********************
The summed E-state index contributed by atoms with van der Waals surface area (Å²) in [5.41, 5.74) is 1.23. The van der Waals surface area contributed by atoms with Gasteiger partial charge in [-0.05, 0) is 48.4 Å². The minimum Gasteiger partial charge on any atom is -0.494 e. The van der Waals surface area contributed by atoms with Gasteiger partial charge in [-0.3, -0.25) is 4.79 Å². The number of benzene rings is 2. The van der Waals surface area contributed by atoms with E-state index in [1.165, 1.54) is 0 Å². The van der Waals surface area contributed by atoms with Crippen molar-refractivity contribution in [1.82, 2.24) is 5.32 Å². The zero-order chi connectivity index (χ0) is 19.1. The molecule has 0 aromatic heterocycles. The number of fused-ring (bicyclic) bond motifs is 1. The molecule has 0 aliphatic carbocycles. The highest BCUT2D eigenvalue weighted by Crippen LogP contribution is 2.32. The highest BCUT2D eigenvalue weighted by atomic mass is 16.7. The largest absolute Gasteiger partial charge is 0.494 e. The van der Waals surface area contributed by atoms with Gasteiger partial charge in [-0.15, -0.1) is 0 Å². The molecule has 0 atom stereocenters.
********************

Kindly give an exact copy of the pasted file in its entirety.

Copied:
The summed E-state index contributed by atoms with van der Waals surface area (Å²) in [5.41, 5.74) is 1.23. The van der Waals surface area contributed by atoms with Gasteiger partial charge in [-0.05, 0) is 48.4 Å². The minimum Gasteiger partial charge on any atom is -0.494 e. The van der Waals surface area contributed by atoms with Gasteiger partial charge in [-0.3, -0.25) is 4.79 Å². The number of benzene rings is 2. The van der Waals surface area contributed by atoms with E-state index in [1.165, 1.54) is 0 Å². The van der Waals surface area contributed by atoms with Crippen molar-refractivity contribution in [1.82, 2.24) is 5.32 Å². The zero-order chi connectivity index (χ0) is 19.1. The molecule has 0 aromatic heterocycles. The number of fused-ring (bicyclic) bond motifs is 1. The molecule has 0 aliphatic carbocycles. The highest BCUT2D eigenvalue weighted by Crippen LogP contribution is 2.32. The highest BCUT2D eigenvalue weighted by atomic mass is 16.7. The largest absolute Gasteiger partial charge is 0.494 e. The van der Waals surface area contributed by atoms with Gasteiger partial charge in [-0.15, -0.1) is 0 Å². The molecule has 0 atom stereocenters.